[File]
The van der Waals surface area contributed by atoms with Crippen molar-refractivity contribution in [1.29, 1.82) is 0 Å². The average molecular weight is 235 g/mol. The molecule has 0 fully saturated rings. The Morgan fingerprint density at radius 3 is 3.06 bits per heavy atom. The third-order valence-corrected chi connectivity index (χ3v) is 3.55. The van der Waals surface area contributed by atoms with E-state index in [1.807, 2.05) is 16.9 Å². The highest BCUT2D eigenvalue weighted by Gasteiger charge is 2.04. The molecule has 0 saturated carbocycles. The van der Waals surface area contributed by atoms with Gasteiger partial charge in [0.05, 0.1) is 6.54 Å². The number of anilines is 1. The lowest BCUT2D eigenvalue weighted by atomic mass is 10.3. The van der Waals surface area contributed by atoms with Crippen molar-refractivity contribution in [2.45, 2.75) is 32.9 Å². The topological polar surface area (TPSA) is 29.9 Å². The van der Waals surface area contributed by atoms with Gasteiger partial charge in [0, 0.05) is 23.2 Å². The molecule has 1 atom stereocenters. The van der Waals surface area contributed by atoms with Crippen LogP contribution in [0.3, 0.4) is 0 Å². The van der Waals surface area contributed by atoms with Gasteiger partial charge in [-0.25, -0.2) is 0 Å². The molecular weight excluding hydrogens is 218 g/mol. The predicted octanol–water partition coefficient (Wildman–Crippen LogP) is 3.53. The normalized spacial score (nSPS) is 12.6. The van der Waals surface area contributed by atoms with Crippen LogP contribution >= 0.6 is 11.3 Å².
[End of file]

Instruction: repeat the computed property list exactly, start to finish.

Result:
The van der Waals surface area contributed by atoms with Crippen molar-refractivity contribution in [1.29, 1.82) is 0 Å². The average molecular weight is 235 g/mol. The molecule has 0 fully saturated rings. The Morgan fingerprint density at radius 3 is 3.06 bits per heavy atom. The third-order valence-corrected chi connectivity index (χ3v) is 3.55. The van der Waals surface area contributed by atoms with E-state index in [1.807, 2.05) is 16.9 Å². The highest BCUT2D eigenvalue weighted by Gasteiger charge is 2.04. The molecule has 0 saturated carbocycles. The van der Waals surface area contributed by atoms with Gasteiger partial charge in [0.05, 0.1) is 6.54 Å². The number of anilines is 1. The lowest BCUT2D eigenvalue weighted by atomic mass is 10.3. The van der Waals surface area contributed by atoms with Crippen molar-refractivity contribution in [2.45, 2.75) is 32.9 Å². The topological polar surface area (TPSA) is 29.9 Å². The van der Waals surface area contributed by atoms with Gasteiger partial charge in [0, 0.05) is 23.2 Å². The molecule has 1 atom stereocenters. The van der Waals surface area contributed by atoms with Crippen LogP contribution in [0.3, 0.4) is 0 Å². The van der Waals surface area contributed by atoms with Gasteiger partial charge in [-0.25, -0.2) is 0 Å². The molecular weight excluding hydrogens is 218 g/mol. The predicted octanol–water partition coefficient (Wildman–Crippen LogP) is 3.53. The normalized spacial score (nSPS) is 12.6. The van der Waals surface area contributed by atoms with Crippen LogP contribution >= 0.6 is 11.3 Å².